Lettuce, cabbage or flow are a few of the colorful terms men’s lacrosse insiders use to describe the hair that falls out from the back of a helmet. And for several years, Cole Williams’ long locks were as visible as the No. 14 jersey he has worn for Johns Hopkins.
But this spring, the senior attackman is sporting a shaved head. The radical look is not intended to startle longtime Blue Jays fans or stand apart from the crowd, but a result of the Marrottsville resident and Loyola Blakefield graduate suffering from alopecia.
“Sure, I definitely miss having hair,” said Williams, who turns 22 next Friday. “But growing older and maybe a little more mature, it’s not the biggest deal. There’s definitely more to life than just hair. So when I decided to shave my head, it was a difficult decision, but it actually was kind of freeing to shave your head and have that sense of control over the disease. Once it was all out, it was all out, and I just embraced it.”
Williams is not the only Johns Hopkins player dealing with alopecia. Junior midfielder Jack Keogh has endured the disease “for as long as I can remember,” he said.
Like Williams, Keogh no longer has eyebrows, eyelashes or body hair. He has tried to be a sounding board for his older teammate, but said Williams does not need much guidance.
“I think he’s done great with adjusting to it,” Keogh, 20, said. “Cole has a lot of great things going for him. He’s a super confident dude, and he’s been dealing with it in a great way.”
Alopecia is an auto-immune disorder in which the body’s immune system mistakenly views hair as an invader and attacks it, causing it to fall out, according to Dr. Teri Kahn, a pediatric dermatologist at Mt. Washington Pediatric Hospital in Baltimore and a clinical associate professor of dermatology and pediatrics at the University of Maryland’s School of Medicine. Other auto-immune conditions include diabetes, lupus and arthritis.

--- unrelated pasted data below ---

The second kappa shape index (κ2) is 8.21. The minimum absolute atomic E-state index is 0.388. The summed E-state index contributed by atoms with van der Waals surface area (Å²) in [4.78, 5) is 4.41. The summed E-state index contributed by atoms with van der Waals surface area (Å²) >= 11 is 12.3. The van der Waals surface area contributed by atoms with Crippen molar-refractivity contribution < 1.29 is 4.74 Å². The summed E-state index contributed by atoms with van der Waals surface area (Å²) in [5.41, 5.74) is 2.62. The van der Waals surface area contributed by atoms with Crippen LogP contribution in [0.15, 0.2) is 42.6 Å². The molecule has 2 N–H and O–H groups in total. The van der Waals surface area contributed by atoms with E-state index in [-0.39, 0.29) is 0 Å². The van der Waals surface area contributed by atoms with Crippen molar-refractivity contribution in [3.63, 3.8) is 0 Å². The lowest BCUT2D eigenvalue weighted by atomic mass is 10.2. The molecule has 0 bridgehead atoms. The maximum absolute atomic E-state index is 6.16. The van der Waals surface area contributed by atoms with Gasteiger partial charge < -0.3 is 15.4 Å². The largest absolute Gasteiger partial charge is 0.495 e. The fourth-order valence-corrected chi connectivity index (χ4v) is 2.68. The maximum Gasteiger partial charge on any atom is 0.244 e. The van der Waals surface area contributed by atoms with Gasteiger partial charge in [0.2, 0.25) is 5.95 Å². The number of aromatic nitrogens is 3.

Although there are generally few health risks associated with alopecia — which has affected athletes and celebrities such as NASCAR driver Joey Logano, American Ninja Warrior contestant Kevin Bull and Oscar-winning actress Viola Davis — the emotional and psychological toll can be heavy, especially among children and teenagers, she said.
“The stigma can be devastating,” Kahn said, adding that there is a market of oral and topical medication that can facilitate hair re-growth. “Hair is such an important part of our identity, and when you start to lose it — especially as a teenager or patients who are very young — this is something that can impact their self-esteem dramatically.”
Alopecia areata, which is the most common form of alopecia characterized by patches and spots of baldness in the scalp, affects an estimated 6.8 million Americans, according to the National Alopecia Areata Foundation.
Keogh, who hails from New York, said his family has photos of him as a 2-year-old with patchy and thinning hair. After finding tufts of hair in his lacrosse helmet during a tournament in the summer after finishing fifth grade, he elected to have his head shaved.
“I think I was almost excited,” he said of showing up for the first day of sixth grade. “My close friends were supportive, and we were 11 years old. So I don’t think any of us really knew how to deal with things like that, those changes. I probably didn’t even process that it was a big thing.”